Background Understanding the processes that lead to hybridization of wolves and dogs is of scientific and management importance, particularly over large geographical scales, as wolves can disperse great distances. However, a method to efficiently detect hybrids in routine wolf monitoring is lacking. Microsatellites offer only limited resolution due...
Article
Full-text available
Species range expansions and (re)colonization of landscapes variously dominated by humans occur on a global scale. Understanding such range enlargements and subsequent changes in the composition of ecological communities is important for conservation management, and the golden jackal (Canis aureus) can be considered a model species for regional and...
Article
Full-text available
The gray wolf Canis lupus range in central Europe is dynamically expanding, reconnecting previously isolated populations. Thus, a recent paper has proposed to merge the current Baltic and Central European (CE) wolf management units, which are no longer isolated by distance. However, recent genetic findings indicate that these two populations are no...
Article
Full-text available
The Mediterranean monk seal (Monachus monachus) is a flagship species for marine conservation, but important aspects of its life history remain unknown. Concerns over imminent extinction motivated a nuclear DNA study of the species in its largest continuous subpopulation in the eastern Mediterranean Sea. Despite recent evidence of partial subpopula...
Technical Report
Full-text available
In Recommendation 257 L (2016-2017), the Norwegian parliament asked the government to undertake an assessment of the Norwegian subpopulation of wolves on the grounds that an independent assessment of what can be defined as a viable population of wolves in Norway has never previously been conducted. The Ministry of Climate and Environment gave the N...
Preprint
Full-text available
Background Understanding the processes that lead to hybridization of wolves and dogs is of scientific and management importance, particularly over large geographical scales, as wolves can disperse great distances. However, a method to efficiently detect hybrids in routine wolf monitoring is lacking. Microsatellites offer only limited resolution due...
Article
Full-text available
From their historic ranges in southeastern Europe, the golden jackal (Canis aureus) distribution is expanding westwards and northwards, with range enlargement from Balkan and Caucasus source populations. Jackals can hybridize with dogs (C. lupus familiaris) and potentially also wolves (C. lupus), which is a conservation concern. Despite the emergin...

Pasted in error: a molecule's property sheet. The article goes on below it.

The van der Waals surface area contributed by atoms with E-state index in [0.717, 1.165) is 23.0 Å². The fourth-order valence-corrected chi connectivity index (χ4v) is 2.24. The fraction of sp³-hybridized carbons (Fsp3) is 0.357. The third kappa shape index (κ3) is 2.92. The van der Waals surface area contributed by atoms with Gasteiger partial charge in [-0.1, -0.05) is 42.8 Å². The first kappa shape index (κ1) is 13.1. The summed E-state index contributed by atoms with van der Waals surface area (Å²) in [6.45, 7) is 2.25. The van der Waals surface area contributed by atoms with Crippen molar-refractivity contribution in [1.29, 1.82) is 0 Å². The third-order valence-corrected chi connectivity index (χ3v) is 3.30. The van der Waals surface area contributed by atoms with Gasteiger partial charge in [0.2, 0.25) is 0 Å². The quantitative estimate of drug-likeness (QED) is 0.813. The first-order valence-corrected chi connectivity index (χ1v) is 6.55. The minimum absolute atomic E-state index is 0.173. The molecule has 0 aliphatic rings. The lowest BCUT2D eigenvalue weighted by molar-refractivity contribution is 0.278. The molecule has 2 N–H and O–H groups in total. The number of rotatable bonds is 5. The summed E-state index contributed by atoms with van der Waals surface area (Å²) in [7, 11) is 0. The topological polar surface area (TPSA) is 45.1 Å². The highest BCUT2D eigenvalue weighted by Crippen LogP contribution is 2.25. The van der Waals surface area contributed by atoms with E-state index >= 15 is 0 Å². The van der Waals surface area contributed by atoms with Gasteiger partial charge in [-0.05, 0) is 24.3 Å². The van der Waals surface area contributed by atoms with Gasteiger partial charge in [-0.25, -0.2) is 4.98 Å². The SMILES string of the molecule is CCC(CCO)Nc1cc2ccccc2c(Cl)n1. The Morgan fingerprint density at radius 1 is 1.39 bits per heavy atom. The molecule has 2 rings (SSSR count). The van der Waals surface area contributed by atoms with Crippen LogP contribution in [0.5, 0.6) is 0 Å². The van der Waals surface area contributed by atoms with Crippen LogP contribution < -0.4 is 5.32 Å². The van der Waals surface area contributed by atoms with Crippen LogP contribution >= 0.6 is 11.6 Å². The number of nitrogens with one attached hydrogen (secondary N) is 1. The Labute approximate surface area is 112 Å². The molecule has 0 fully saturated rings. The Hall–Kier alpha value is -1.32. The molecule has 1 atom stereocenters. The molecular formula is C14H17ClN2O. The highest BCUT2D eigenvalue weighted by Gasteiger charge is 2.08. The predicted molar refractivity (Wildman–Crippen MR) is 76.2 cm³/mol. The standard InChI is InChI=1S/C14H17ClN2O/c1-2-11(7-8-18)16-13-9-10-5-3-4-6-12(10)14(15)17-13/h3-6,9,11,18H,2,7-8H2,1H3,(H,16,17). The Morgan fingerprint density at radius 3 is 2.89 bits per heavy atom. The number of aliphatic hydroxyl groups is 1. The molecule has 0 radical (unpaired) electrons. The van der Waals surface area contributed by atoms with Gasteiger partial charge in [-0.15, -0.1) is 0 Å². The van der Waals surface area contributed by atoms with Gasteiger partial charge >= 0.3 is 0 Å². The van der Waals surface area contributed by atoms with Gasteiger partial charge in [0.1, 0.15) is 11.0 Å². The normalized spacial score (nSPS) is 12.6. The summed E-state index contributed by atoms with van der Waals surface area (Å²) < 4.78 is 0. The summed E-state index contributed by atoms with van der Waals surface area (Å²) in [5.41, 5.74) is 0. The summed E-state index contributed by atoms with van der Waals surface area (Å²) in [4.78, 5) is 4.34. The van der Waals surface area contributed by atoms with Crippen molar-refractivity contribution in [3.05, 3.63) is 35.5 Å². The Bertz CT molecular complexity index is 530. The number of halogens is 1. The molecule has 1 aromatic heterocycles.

Article
Necrotic inflammation of the prepuce (NIP, posthitis) is probably the most serious threat to the males of European bison (Bison bonasus) population living in the Białowieża National Park. Approximately 6% of the males have been affected every year. The aim of this study was to explore genetic regions potentially affecting this disease. The populati...
Conference Paper
Full-text available
Brown bears are considered to be endangered in Greece. In 2000 we established the Hellenic Bear Register in order to understand the patterns of brown bear recovery in Greece. We analyzed genetic data from 350 individuals, tracking data from 22 bear-years, 66,500 locations of field evidence and 8,800 compensation claims. More specifically: we carrie...
Article
Full-text available
An amendment to this paper has been published and can be accessed via a link at the top of the paper.
Article
Full-text available
The Carpathian Mountains provide critical wildlife habitat in central Europe, and previous genome-wide studies have found western Carpathian Mountain wolves (Canis lupus) to be a separate population. Whereas differentiation to the north may be explained by a lowland-mountain transition and habitat fragmentation, the eastern Carpathian Mountains ext...
Article
Full-text available
Analyses of museum specimens can help illuminate temporal changes in wildlife genetics and distributions, and the objective of our study was to evaluate the suitability of skin samples from the past century for genomic analyses. We examined two European species with extensive genomic resources and existing data: the wild boar (Sus scrofa) and the w...
Article
Full-text available
Native domestic breeds represent important cultural heritage and genetic diversity relevant for production traits, environmental adaptation and food security. However, risks associated with low effective population size, such as inbreeding and genetic drift, have elevated concerns over whether unique within‐breed lineages should be kept separate or...
Article
Full-text available
Anthropogenic hybridization is widely perceived as a threat to the conservation of biodiversity. Nevertheless, to date, relevant policy and management interventions are unresolved and highly convoluted. While this is due to the inherent complexity of the issue, we hereby hypothesize that a lack of agreement concerning management goals and approache...
Article
Full-text available
A ‘rewilding’ process is occurring in Europe and beyond, centered on landscapes reverting from agricultural use to a more natural state. Wild species are arriving by natural or human-mediated range expansion, at times reclaiming ranges from which they were lost centuries ago. Recent colonizers include alien invasives and species expanding their his...
Conference Paper
Full-text available